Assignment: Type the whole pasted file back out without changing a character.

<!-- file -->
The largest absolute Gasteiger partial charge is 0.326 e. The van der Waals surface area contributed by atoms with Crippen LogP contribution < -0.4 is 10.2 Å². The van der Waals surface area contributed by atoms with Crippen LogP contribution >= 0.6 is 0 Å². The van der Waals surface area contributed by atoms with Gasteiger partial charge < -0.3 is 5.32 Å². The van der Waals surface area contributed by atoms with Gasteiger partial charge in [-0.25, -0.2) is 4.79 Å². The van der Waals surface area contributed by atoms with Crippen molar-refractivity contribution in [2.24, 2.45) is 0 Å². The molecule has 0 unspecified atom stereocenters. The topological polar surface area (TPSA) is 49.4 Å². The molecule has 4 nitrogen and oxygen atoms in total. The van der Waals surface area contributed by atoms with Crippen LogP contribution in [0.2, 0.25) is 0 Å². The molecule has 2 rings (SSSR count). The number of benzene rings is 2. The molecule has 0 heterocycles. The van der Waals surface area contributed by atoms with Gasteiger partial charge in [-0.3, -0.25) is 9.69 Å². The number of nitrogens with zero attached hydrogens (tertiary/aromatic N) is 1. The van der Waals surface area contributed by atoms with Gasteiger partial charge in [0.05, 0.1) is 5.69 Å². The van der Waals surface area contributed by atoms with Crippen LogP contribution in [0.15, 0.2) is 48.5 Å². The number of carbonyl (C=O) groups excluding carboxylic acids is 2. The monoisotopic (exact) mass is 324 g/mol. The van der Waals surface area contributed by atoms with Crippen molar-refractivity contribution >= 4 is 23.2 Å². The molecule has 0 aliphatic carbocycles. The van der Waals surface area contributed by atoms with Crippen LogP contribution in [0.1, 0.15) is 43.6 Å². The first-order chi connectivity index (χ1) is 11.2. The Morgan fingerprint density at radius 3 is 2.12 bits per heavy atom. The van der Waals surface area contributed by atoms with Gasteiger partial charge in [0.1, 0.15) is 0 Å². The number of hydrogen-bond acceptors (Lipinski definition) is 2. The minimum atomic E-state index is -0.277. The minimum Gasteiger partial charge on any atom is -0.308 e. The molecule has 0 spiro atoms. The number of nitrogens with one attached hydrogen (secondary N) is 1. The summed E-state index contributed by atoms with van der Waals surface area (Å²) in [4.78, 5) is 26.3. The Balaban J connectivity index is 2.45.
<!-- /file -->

The largest absolute Gasteiger partial charge is 0.326 e. The van der Waals surface area contributed by atoms with Crippen LogP contribution < -0.4 is 10.2 Å². The van der Waals surface area contributed by atoms with Crippen LogP contribution >= 0.6 is 0 Å². The van der Waals surface area contributed by atoms with Gasteiger partial charge < -0.3 is 5.32 Å². The van der Waals surface area contributed by atoms with Gasteiger partial charge in [-0.25, -0.2) is 4.79 Å². The van der Waals surface area contributed by atoms with Crippen molar-refractivity contribution in [2.24, 2.45) is 0 Å². The molecule has 0 unspecified atom stereocenters. The topological polar surface area (TPSA) is 49.4 Å². The molecule has 4 nitrogen and oxygen atoms in total. The van der Waals surface area contributed by atoms with Crippen LogP contribution in [0.2, 0.25) is 0 Å². The molecule has 2 rings (SSSR count). The number of benzene rings is 2. The molecule has 0 heterocycles. The van der Waals surface area contributed by atoms with Gasteiger partial charge in [-0.3, -0.25) is 9.69 Å². The number of nitrogens with zero attached hydrogens (tertiary/aromatic N) is 1. The van der Waals surface area contributed by atoms with Gasteiger partial charge in [0.05, 0.1) is 5.69 Å². The van der Waals surface area contributed by atoms with Crippen LogP contribution in [0.15, 0.2) is 48.5 Å². The number of carbonyl (C=O) groups excluding carboxylic acids is 2. The monoisotopic (exact) mass is 324 g/mol. The van der Waals surface area contributed by atoms with Crippen molar-refractivity contribution >= 4 is 23.2 Å². The molecule has 0 aliphatic carbocycles. The van der Waals surface area contributed by atoms with Crippen LogP contribution in [0.1, 0.15) is 43.6 Å². The first-order chi connectivity index (χ1) is 11.2. The Morgan fingerprint density at radius 3 is 2.12 bits per heavy atom. The van der Waals surface area contributed by atoms with Gasteiger partial charge in [0.1, 0.15) is 0 Å². The number of hydrogen-bond acceptors (Lipinski definition) is 2. The minimum atomic E-state index is -0.277. The minimum Gasteiger partial charge on any atom is -0.308 e. The molecule has 0 spiro atoms. The number of nitrogens with one attached hydrogen (secondary N) is 1. The summed E-state index contributed by atoms with van der Waals surface area (Å²) in [4.78, 5) is 26.3. The Balaban J connectivity index is 2.45.